Jump to Content
Security & Identity

[Infographic] Achieving Autonomic Security Operations: Why metrics matter (but not how you think)

July 27, 2022
Tim Nguyen

Director, Detection and Response, Google

Anton Chuvakin

Security Advisor, Office of the CISO, Google Cloud

What’s the most difficult question a security operations team can face? For some, is it, “Who is trying to attacks us?” Or perhaps, “Which cyberattacks can we detect?” How do teams know when they have enough information to make the “right” decision? Metrics can help inform our responses to those questions and more, but how can we tell which metrics are the best ones to rely on during mission-critical or business-critical crises?

As we discussed in our blogs, “Achieving Autonomic Security Operations: Reducing toil” and “Achieving Autonomic Security Operations: Automation as a Force Multiplier,” your Security Operations Center (SOC) can learn a lot from what IT operations discovered during the Site Reliability Engineering (SRE) revolution. In this post, we discuss how those lessons apply to your SOC, and center them on another SRE principle—Service Level Objectives (SLOs).

Even though industry definitions can vary for these terms, SLI, SLO, and SLA have specific meanings, wrote the authors of the Service Level Objectives chapter in our e-book, “Site Reliability Engineering: How Google runs production systems.” (All subsequent quotes come from the SLO chapter of the book, which we’ll refer to as the “SRE book.”)

  • SLI: “An SLI is a service level indicator—a carefully defined quantitative measure of some aspect of the level of service that is provided.”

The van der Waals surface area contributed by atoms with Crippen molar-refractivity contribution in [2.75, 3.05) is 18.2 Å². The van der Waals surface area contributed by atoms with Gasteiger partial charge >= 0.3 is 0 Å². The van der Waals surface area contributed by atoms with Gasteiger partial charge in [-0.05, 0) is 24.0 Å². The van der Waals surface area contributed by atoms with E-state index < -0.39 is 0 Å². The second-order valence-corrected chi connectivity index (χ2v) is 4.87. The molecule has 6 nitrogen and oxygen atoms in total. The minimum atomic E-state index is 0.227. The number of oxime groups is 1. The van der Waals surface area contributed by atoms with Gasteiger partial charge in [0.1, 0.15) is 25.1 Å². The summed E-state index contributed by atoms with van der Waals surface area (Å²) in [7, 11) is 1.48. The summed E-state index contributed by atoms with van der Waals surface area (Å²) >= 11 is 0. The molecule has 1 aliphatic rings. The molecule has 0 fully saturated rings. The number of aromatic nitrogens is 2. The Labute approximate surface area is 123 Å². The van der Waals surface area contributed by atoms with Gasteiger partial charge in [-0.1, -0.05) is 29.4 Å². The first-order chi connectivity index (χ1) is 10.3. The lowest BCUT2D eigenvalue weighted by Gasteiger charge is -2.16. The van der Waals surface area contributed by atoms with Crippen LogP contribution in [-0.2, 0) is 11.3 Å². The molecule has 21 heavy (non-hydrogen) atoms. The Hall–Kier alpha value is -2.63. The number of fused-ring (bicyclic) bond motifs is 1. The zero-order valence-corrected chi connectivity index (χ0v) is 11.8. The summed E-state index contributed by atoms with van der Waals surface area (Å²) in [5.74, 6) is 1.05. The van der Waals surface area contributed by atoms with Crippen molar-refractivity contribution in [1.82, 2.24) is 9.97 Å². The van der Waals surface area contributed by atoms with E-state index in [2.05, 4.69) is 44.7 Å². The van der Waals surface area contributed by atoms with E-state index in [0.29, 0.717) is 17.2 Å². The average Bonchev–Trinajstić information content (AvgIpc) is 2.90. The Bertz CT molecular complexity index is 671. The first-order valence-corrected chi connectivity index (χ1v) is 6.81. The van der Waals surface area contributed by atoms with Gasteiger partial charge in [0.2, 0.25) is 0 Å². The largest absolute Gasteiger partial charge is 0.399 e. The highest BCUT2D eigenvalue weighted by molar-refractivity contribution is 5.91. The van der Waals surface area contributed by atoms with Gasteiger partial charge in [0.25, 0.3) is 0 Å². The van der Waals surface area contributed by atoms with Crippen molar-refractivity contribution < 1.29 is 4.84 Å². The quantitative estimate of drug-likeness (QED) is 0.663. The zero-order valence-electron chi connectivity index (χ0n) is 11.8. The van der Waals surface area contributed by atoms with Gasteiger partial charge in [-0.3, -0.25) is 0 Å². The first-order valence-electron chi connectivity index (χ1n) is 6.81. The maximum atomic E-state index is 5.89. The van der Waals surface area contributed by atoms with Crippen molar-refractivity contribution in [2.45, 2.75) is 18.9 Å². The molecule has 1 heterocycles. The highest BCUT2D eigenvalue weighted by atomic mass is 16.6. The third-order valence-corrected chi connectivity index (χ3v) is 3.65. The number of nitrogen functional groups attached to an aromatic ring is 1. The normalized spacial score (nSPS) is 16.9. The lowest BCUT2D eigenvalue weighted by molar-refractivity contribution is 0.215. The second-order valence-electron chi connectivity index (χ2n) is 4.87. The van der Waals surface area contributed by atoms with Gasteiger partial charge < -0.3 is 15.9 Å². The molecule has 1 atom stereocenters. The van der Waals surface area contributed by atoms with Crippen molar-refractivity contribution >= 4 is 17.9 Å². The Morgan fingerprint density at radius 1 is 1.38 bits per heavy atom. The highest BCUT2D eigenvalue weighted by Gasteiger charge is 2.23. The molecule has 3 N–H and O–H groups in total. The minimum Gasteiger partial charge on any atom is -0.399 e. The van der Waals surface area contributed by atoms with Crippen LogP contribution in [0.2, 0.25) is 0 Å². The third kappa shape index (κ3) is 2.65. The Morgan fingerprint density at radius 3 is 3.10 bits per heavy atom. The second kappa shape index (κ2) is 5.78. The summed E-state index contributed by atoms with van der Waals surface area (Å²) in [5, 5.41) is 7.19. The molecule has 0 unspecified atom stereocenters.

• SLO: “An SLO is a service level objective: a target value or range of values for a service level that is measured by an SLI.” 

  • SLA: An SLA is a Service Level Agreement about the above: “an explicit or implicit contract with your users that includes consequences of meeting (or missing) the SLOs they contain.”

In practice, we measure something (SLI) and we set the target value (SLO); we may also have an agreement about it (SLA).

This is not about cliches like “what gets measured gets done” here, but metrics and SLIs/SLOs will to a large extent determine the fate of your SOC. For example, SOCs (including at some Managed Security Service Providers) that obsessively focus on “time to address the alert” end up reducing their security effectiveness while making things go "whoosh" fast. If you equate mean time to detect or discover (MTTD) with “time to address the alert” and then push the analyst to shorten this time, attackers gain an advantage while defenders miss things and lose.


How to choose which metrics to track

One view of metrics would be that “whatever sounds bad” (such as attacks per second or incidents per employee) needs to be minimized, while “whatever sounds good” (such as successes, reliability, or uptime) needs to be maximized.

But the SRE experience is that sometimes good metrics have an optimum level, and yes, even reliability (and maybe even security). The book’s authors, Chris Jones, John Wilkes, and Niall Murphy with Cody Smith, cite an example of a service that defied common wisdom and was too reliable.